Mertensia maritima (Oysterplant)

Ecology

A perennial herb, usually found on gravelly beaches and shingle but sometimes on sand. It can also colonise earth and rocks tipped at the coast (Randall, 1988). Seeds can survive prolonged immersion in sea water, and dispersion in sea currents enables colonisation of new, but sometimes transient, sites. Lowland.

Status

Native

World Distribution

European Boreo-arctic Montane element; a coastal species also found in E. Asia and N. America.

Broad Habitats

Supralittoral sediment (strandlines, shingle, coastal dunes)

Light (Ellenberg): 8

Moisture (Ellenberg): 5

Reaction (Ellenberg): 7

Nitrogen (Ellenberg): 7

3

Salt Tolerance (Ellenberg): 3

January Mean Temperature (Celsius): 3.8

July Mean Temperature (Celsius): 13.4

Annual Precipitation (mm): 1083

Life form information

Height (cm): 60

Perennation - primary

Perennial

Life Form - primary

Hemicryptophyte

Woodiness

Herbaceous

Clonality - primary

Little or no vegetative spread

Count of 10km squares in Great Britain: 222

Count of 10km squares in Ireland: 29

Count of 10km squares in the Channel Isles: 0

Atlas Change Index: -0.53

Distribution information

JNCC Designations

NBNSYS0000004018

Scarce Atlas Account

Scarce Atlas Account: 

Mertensia maritima (L.) Gray

Oysterplant

Status: scarce

 

This plant grows on exposed beaches where it occurs among shingle or on shingle mixed with sand. More rarely it grows on pure sand, but such colonies are usually short-lived. It occurs around the zone reached by the highest storm tides, and it probably benefits from periodic deposition of decaying seaweed. Frequently it occurs near the mouths of streams, and in very exposed situations it often grows where there is some shelter from rocks to protect it from the full force of the waves. There are usually no associated plants, but occasionally it occurs with strandline species such as Atriplex spp., Galium aparine, Honkenya peploides, Rumex crispus and Tripleurospermum maritimum.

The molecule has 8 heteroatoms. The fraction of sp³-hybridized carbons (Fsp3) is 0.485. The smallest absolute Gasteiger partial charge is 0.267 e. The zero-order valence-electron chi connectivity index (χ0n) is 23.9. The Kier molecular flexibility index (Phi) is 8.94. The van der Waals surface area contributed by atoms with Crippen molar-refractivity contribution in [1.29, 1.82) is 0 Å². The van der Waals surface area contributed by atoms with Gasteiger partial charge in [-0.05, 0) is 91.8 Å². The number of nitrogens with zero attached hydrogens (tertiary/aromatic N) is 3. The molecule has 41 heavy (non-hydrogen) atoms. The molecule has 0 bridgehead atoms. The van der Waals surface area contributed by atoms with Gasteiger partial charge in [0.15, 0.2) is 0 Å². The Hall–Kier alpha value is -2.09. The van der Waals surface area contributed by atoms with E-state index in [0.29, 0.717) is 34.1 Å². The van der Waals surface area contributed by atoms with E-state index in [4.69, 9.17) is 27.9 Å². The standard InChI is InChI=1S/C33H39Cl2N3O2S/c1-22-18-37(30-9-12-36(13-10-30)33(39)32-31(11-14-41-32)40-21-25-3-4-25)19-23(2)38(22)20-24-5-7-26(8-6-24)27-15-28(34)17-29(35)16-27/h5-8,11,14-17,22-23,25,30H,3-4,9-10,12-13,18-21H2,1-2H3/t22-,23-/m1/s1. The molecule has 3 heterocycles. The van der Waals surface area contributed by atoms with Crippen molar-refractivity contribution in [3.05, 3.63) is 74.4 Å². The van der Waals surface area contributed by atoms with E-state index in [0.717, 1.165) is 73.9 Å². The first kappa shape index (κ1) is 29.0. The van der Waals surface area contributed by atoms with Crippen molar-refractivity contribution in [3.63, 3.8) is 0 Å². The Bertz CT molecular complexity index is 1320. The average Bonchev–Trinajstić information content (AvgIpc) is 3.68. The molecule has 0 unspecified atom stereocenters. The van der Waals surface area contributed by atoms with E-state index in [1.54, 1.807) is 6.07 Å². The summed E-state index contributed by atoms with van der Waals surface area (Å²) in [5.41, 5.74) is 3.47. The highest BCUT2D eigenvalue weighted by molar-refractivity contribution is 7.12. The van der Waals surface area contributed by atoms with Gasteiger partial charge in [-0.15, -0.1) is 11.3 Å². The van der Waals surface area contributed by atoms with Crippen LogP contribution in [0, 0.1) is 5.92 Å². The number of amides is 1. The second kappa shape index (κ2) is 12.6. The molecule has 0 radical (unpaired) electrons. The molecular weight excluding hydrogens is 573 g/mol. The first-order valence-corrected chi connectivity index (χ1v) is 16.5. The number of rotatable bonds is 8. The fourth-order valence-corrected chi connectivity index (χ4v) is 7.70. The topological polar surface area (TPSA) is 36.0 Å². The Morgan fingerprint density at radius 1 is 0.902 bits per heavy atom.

M. maritima is a perennial species with a large taproot. The above-ground parts die back to ground level each winter. It is usually self-pollinated and the seeds are transported by wind and sea. Immersion in seawater does not affect seed germination and seeds have been known to travel at least 450 km. They also seem to be able to remain dormant in situ for several years. Some sand or organic matter is probably necessary for germination. Within individual colonies, numbers fluctuate as a result of erosion or accretion due to storms.

The map shows many old records and the plant is often stated to be declining. However it is a mobile plant which moves from site to site at the whim of storms. At some sites its occurrence for over 200 years is well documented, but at others there is good evidence that it occurred only as a casual for a few years. Within its main range there is no evidence to suggest that there has been an overall decrease, but at the southern edge of its range there is clear evidence of retreat. This is probably due to disturbance from human recreation and shingle removal. The largest and most important populations are in Orkney. 

This is a boreal species which occurs around the north Atlantic, Pacific and the Arctic coast of America. On the east coast of Asia subsp. maritima is replaced by subsp. asiatica Takeda. In Europe its main stronghold is in Norway and Iceland, but it extends south to Ireland, Britain and, formerly, Denmark. Elsewhere its southern limit is approximately Maine (USA), Queen Charlotte Islands (Canada) and Riu Kiu Islands (Japan), but as in Europe the records peter into uncertainty. Its southern limit more or less corresponds with the mean January isotherm of 4.5 °C and the mean July isotherm of 19 °C (Scott 1963).

 

N. F. Stewart

PLANTATT - Attributes of British and Irish plants. (.zip 1455KB) This dataset was compiled and published in 2004, and last updated in November 2008. Download includes an Excel spreadsheet of the attributes, and a PDF explaining the background and nomenclature. Note that the PDF version is the booklet as published, whereas the Excel spreadsheet incorporates subsequent corrections. A hardcopy can be purchased from the Centre for Ecology and Hydrology.

Atlas text references

Atlas (216c)
The Irish Red Data Book. 1. Vascular Plants,
Curtis, T. G. F., and McGough H. N.
, Dublin, (1988)

Atlas of north European vascular plants north of the Tropic of Cancer. 3 vols,
Hultén, E., and Fries M.
, Königstein, (1986)

Scott (1963a)
Scarce plants in Britain,
Stewart, A., Pearman D. A., and Preston C. D.
, Peterborough, (1994)

Southward recolonisation by Mertensia maritima (L.) Gray on the coast of north-eastern Scotland,
Welch, D., and Innes M.
, Watsonia, Volume 22, p.424-426, (1999)